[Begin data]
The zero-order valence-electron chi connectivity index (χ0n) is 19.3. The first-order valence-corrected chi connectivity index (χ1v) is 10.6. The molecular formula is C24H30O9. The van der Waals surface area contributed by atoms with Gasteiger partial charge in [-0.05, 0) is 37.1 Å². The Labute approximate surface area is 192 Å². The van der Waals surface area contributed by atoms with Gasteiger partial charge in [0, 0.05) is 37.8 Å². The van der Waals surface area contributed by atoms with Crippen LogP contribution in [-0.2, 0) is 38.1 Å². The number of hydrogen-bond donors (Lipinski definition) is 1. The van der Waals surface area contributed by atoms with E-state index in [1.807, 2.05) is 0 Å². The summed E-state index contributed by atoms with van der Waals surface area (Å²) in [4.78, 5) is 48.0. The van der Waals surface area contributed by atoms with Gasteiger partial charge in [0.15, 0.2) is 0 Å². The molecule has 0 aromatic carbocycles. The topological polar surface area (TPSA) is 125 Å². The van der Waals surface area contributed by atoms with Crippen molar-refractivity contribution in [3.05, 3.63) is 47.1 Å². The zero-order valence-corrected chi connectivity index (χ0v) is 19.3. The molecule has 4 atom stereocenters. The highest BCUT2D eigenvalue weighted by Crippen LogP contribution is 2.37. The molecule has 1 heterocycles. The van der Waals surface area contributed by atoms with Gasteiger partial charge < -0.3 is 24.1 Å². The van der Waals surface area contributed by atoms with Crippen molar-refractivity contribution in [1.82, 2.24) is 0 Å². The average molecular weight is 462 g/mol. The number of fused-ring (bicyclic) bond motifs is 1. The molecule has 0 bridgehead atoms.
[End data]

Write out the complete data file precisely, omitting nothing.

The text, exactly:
The zero-order valence-electron chi connectivity index (χ0n) is 19.3. The first-order valence-corrected chi connectivity index (χ1v) is 10.6. The molecular formula is C24H30O9. The van der Waals surface area contributed by atoms with Gasteiger partial charge in [-0.05, 0) is 37.1 Å². The Labute approximate surface area is 192 Å². The van der Waals surface area contributed by atoms with Gasteiger partial charge in [0, 0.05) is 37.8 Å². The van der Waals surface area contributed by atoms with Crippen LogP contribution in [-0.2, 0) is 38.1 Å². The number of hydrogen-bond donors (Lipinski definition) is 1. The van der Waals surface area contributed by atoms with E-state index in [1.807, 2.05) is 0 Å². The summed E-state index contributed by atoms with van der Waals surface area (Å²) in [4.78, 5) is 48.0. The van der Waals surface area contributed by atoms with Gasteiger partial charge in [0.15, 0.2) is 0 Å². The molecule has 0 aromatic carbocycles. The topological polar surface area (TPSA) is 125 Å². The van der Waals surface area contributed by atoms with Crippen molar-refractivity contribution in [3.05, 3.63) is 47.1 Å². The zero-order valence-corrected chi connectivity index (χ0v) is 19.3. The molecule has 4 atom stereocenters. The highest BCUT2D eigenvalue weighted by Crippen LogP contribution is 2.37. The molecule has 1 heterocycles. The van der Waals surface area contributed by atoms with Gasteiger partial charge < -0.3 is 24.1 Å². The van der Waals surface area contributed by atoms with Crippen molar-refractivity contribution in [1.82, 2.24) is 0 Å². The average molecular weight is 462 g/mol. The number of fused-ring (bicyclic) bond motifs is 1. The molecule has 0 bridgehead atoms.